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Case Report - (2023) Volume 17, Issue 4

Analysis of salmon activity in response to Fisheries diseases

Lakshmi Shankar*
Department of Fisheries, University of Aquaculture and Fisheries, Canada
*Correspondence: Lakshmi Shankar, Department of Fisheries, University of Aquaculture and Fisheries, Canada, Email:

Received: 01-Jul-2023, Manuscript No. ipfs-23-13830; Editor assigned: 06-Jul-2023, Pre QC No. ipfs-23-13830; Reviewed: 20-Jul-2023, QC No. ipfs-23-13830; Revised: 24-Jul-2023, Manuscript No. ipfs-23-13830; Published: 31-Jul-2023


Analysis of salmon behaviour is a successful method for detecting environmental toxins that have a negative impact on salmon survival, production, and quality. Large volumes of non-linear data are produced when tracking individual and group behaviour, necessitating the use of specialised computing techniques to interpret and manage the data. Measures of operational complexity (FD) and predictability (entropy) are provided by two categories of nonlinear analysis approaches called fractal dimension (FD) and entropy. Changes in FD and entropy values can obviously be incorporated into biological early warning systems (BEWS), which are particularly accurate, because behavioural complexity and predictability can be modified by pollutants. There are various salmon farming environments and situations where it can be useful. for keeping an eye on wild populations. The study looked into a wide range of environmental pollutants, including pesticides, persistent pollutants, heavy metals (lead, copper, and mercury), heavy metals (lead, copper, and mercury), stimulants (caffeine), anaesthetics, and antibiotics. gives a summary of the effects of drugs. Studies on the population and individual behavioural reactions of different salmon species' HFD and entropy levels. With early changes in the tendency to develop their values before they significantly diverge from control values, all revised investigations show the value of both FD and entropy to identify the presence of pollutants. the importance of taking H into account. While pollutants are prevalent, it is still possible to spot them and keep salmon healthy and intact.


Aquaculture; Aquatic pollutants; Entropy; Salmon behaviour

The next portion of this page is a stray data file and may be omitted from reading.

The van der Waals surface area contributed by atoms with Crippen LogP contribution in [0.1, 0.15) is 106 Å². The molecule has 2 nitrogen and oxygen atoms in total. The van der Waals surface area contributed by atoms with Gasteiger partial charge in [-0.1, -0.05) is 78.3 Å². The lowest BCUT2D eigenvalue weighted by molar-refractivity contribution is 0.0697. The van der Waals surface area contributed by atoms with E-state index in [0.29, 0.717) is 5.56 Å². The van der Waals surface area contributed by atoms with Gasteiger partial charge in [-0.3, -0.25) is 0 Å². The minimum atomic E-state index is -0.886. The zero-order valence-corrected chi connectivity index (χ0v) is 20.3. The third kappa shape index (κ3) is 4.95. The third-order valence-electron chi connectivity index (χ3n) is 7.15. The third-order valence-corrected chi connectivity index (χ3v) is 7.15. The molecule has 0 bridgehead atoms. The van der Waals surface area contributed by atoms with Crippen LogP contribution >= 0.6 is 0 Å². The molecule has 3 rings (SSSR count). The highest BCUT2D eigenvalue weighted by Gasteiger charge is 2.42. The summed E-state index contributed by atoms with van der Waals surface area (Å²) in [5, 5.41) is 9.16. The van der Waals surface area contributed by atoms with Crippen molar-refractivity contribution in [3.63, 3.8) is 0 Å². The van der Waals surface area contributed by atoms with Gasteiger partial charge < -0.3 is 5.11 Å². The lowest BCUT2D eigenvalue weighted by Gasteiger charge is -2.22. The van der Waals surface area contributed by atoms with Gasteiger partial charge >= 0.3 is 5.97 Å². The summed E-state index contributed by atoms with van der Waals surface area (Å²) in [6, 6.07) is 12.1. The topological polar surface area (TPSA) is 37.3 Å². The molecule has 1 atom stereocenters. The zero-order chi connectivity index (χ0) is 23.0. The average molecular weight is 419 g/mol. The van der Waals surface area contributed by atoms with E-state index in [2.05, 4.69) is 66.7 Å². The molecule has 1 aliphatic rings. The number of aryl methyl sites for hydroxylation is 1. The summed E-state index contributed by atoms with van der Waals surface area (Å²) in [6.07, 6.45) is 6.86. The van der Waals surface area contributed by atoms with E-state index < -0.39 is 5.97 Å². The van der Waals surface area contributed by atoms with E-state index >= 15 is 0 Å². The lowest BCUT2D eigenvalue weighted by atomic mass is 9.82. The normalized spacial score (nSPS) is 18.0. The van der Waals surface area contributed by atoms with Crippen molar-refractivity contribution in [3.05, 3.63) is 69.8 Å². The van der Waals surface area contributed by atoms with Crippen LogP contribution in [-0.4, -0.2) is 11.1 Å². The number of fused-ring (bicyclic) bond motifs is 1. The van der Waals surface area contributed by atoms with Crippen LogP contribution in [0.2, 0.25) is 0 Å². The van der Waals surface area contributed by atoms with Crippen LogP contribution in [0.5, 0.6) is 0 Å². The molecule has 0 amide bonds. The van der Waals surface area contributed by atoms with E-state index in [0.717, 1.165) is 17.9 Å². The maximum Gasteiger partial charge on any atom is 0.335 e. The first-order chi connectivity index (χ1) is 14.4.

Around 3 billion people cannot afford a decent food, and an estimated 811 million people experience hunger. The need for continued gains in food production is critical given that the world's population is expected to rise from the current 7.7 billion to 9.7 billion by 2050 (United Nations World Population Prospects, accessed May 11, 2023) [1]. Fish and shellfish (freshwater and marine animals, plants, and algae) are thought to be crucial for maintaining a steady supply of wholesome, nutritious food in the present and the future [2]. Currently, seafood makes up around 17% of animal protein consumed worldwide, but in some Asian and African nations, this percentage is even higher. Furthermore, the majority of seafood supply is anticipated to come from aquaculture due to the precarious state of many wild salmon stocks and salmon farms used for commercial harvest [3]. However, the aquaculture sector faces significant obstacles like unpredictable harvests and the requirement to protect salmon's health and wellbeing. Climate change is the root cause of many of these problems. emerging diseases; overuse of antibiotics leading to an increase in antibiotic-resistant pathogens; human pharmaceuticals; an increase in the types and amounts of chemical and biological water contaminants (with related pollution and challenges sourcing raw materials); and for feed production, the presence of micro- and nanoplastics worldwide linked to pollution and challenges in raw material sourcing. Additionally, pandemics and conflicts have an impact on the continuity of the overall production system [4, 5].